The rice noodles were the way I like them, tough enough to tow a trailer when they first come out, but slowly softening just a bit. Still chewy. And a decent, honest soup.

                      Address is 1B-12880 Bathgate Way, so it's not quite as convenient as the Public Market.

                      Tasty Noodle House
                      1 B 12880 Bathgate Way, Richmond, BC V6Y, CA

                      1. re: DylanLK

                        Hey good luck on the interview!

                        1. re: DylanLK

                          "Sort of like a slightly melted balloon" = my vote for best description of food item so far in 2010 on this board :-).

                          Hope you get the job, DK!

                      2. re: DylanLK

                        I went to Public Market, and I had my favorite BBQ lamp skewer as usual....noticed 卤至深 LuZhishen too. but take a look at these pictures, they changed.....
                        Now they have pretty nice pictures showing their marinated food, and they have BEEF TONGUE!! I like it so much!!! the beef tongue they have is different what Guu has, but good! I don't like the small pieces, i dont know which part of the tongue those are, but those bigger slices....good!!! soft and tendon! you guys should go and try it!

                        Back to 新疆美食Xin Jiang Delicious Food, I always order Cold Beef noodles and Lamp skewer, but haven't tried anything else, what do you guys recommend? anything better than the beef noodles? by the way, I don't eat lamp except Lamp skewers : )

                        Check out the pics, guys!!

                        838 Thurlow St, Vancouver, BC V6E1W2, CA

                        1. re: Pennhxl

                          Get the fenzhengrou (rice steamed braised pork with steamed buns) at Xi'an (see DylanLK's rec somewhere on this thread. Pic attached:

                          (oops.....you can get this dish at Xi'an stall not the Xin Jiang stall. The Xin Jiang stall is merely "OK". I like the skewers better at the Xi'an place. I recall that the XIn Jiang stall has decent pulled noodles (lamian)...and when freshly made, the nan (naan) is good...but it is more often than not dry and stale).

                          Have a look at DylanLK's recs for the Xin Jiang stall here - http://chowhound.chow.com/topics/5963...

                      3. OK...I was yet again in Richmond today (visiting my parents) and I popped in to the RPM to try the 粉蒸肉 fěnzhēngròu, pork steamed with rice flour. Lovely - aromatic, salty, deeply flavoured five-spice braise with some nice crunchy scrapings from the bottom of the pot. The rice and pork are steamed together then plated. The glutinous short grain rice that surrounded the pork absorbed much of the braise so it acted like a flavour carrier. Comparing it to pictures on the web, the rice here was left whole compared to the more gruel-like mush that I see.

                        Here, as Dylan indicated earlier, you are given three plain (unfilled and "folded") steamed buns. You are meant to fill these buns with the pork and rice mixture and eat it like a taco.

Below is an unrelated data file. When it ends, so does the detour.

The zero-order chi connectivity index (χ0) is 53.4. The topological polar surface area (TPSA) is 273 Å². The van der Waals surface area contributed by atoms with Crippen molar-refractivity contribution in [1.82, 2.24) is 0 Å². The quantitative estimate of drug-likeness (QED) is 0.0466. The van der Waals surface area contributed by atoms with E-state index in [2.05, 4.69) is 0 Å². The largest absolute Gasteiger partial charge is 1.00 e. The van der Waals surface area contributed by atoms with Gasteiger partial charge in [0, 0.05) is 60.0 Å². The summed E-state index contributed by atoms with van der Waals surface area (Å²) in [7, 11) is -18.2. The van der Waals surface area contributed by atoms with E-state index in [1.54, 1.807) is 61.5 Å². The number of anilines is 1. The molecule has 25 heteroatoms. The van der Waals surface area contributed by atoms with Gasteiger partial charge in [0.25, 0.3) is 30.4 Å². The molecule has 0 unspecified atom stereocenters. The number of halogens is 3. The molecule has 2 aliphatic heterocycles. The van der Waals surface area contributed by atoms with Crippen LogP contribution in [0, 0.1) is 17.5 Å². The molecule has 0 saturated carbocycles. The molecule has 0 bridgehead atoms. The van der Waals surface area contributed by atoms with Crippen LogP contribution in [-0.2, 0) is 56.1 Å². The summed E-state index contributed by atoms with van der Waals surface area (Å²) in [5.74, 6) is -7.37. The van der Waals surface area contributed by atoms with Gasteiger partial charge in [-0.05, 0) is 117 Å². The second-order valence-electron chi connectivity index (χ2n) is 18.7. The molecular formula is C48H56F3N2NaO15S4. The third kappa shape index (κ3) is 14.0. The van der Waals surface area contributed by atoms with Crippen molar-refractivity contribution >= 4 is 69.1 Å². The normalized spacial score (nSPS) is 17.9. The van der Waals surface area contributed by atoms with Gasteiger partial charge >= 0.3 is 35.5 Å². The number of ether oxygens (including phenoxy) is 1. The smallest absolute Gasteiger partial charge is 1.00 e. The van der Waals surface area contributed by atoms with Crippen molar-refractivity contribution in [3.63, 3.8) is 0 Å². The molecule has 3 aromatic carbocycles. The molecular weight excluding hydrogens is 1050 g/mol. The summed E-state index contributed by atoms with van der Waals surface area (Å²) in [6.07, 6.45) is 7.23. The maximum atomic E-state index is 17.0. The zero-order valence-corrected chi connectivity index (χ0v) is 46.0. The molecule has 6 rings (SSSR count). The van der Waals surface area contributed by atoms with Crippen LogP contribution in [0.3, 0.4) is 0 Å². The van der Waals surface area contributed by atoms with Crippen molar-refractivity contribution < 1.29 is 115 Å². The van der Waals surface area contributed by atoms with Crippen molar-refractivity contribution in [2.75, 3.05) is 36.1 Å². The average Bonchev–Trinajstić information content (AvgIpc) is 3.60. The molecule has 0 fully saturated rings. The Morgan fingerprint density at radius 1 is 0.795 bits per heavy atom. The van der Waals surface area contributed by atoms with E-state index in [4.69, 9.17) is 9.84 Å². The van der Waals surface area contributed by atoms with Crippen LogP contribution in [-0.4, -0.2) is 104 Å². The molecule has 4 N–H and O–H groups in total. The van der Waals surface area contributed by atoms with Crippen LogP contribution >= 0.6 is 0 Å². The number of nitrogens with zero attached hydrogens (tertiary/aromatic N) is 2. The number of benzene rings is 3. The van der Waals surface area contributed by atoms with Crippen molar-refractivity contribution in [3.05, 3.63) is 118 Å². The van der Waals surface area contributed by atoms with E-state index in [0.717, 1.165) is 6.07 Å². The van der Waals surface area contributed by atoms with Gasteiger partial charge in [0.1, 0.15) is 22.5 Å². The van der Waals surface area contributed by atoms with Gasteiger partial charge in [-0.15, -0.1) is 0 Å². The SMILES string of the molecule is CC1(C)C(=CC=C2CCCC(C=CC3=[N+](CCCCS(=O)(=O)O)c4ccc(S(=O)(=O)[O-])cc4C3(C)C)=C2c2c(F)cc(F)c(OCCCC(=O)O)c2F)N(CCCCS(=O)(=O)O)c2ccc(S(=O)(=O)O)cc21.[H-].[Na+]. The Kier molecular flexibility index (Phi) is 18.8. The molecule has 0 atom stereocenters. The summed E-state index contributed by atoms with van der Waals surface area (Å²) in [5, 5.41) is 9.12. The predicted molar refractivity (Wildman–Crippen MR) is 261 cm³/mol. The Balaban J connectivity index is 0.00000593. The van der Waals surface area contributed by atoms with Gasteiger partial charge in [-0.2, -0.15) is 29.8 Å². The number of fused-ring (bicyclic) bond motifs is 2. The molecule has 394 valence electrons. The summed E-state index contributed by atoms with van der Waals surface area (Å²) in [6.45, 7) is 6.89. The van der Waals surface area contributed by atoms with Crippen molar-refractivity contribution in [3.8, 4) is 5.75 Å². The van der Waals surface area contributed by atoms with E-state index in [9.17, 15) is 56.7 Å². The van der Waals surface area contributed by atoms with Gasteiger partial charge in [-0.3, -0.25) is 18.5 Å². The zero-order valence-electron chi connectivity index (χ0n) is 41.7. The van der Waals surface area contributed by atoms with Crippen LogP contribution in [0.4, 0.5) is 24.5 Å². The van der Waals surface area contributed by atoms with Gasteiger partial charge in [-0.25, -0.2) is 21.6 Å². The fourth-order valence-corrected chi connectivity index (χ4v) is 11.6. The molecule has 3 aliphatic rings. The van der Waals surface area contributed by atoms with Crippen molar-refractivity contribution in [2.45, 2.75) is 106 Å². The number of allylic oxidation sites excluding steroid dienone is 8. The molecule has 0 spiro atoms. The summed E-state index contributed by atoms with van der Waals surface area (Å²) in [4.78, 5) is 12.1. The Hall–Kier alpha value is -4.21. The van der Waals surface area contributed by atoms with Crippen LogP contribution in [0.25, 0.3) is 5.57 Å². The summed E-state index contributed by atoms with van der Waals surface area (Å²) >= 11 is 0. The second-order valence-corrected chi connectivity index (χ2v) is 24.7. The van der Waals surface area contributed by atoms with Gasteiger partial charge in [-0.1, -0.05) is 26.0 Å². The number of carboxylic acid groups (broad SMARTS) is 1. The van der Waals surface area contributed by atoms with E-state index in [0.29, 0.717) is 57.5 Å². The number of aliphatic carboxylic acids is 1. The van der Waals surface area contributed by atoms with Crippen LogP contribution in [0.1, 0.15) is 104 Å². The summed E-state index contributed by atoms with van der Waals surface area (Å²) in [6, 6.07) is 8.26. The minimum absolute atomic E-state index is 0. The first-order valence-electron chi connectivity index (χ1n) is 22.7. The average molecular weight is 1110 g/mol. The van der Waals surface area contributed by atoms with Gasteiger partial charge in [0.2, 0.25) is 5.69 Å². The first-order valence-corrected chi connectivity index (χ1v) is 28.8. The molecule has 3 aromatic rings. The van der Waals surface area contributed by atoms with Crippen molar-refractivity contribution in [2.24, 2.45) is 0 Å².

1 Reply
                        1. re: fmed

                          Cool... I hope you liked it.

                          Sometimes it's got pretty big grains of rice stuck to it, but not always! Even if you look at my last picture, I think it's a lot more rice mush than grains.

                        2. like the xian food when i was in china. nice to know there are some facsimile versions locally.

                          nice pics dylan! any chance we can expect more pics from you in the future? would be nice to see thee pics of the great food and locations ... hint! hint! the pics you have here definitely tells and adds to the stories you write.

                          i suppose food court here is the closes to street food in asia.
                          i was at song hung last night for the 7 beef and bun bo hue...
                          fmed, how was the president plaza food court(in particular the tianjin one)? saw some pics, any comments? the pics looks really good. event the jiao bing looks better than the crystal mall one. definitely a more northern jiao bing which uses the flat crispy wrapper instead of the chinese donut(yiao tieu).

                          cluterer i wish there was a god chiu chow congee place in town. that would be uber

                          OT, Chinese food in Cambodia was really good and incredible value, but the Chinese food in Vietnam is even better overall...

                          5 Replies
                          1. re: kfed

                            The President Plaza foodcourt is a pretty quiet, but there are a couple of active stalls with lots of customers - The Tianjin Flavour and the Sichuan stall are fairly busy. I have only tried two other stalls...but a long time ago now - the Soymilk stall in the back right and the Shanghai (I think) stall right beside. Both are meh. And recently the Sichuan places....it has some potential.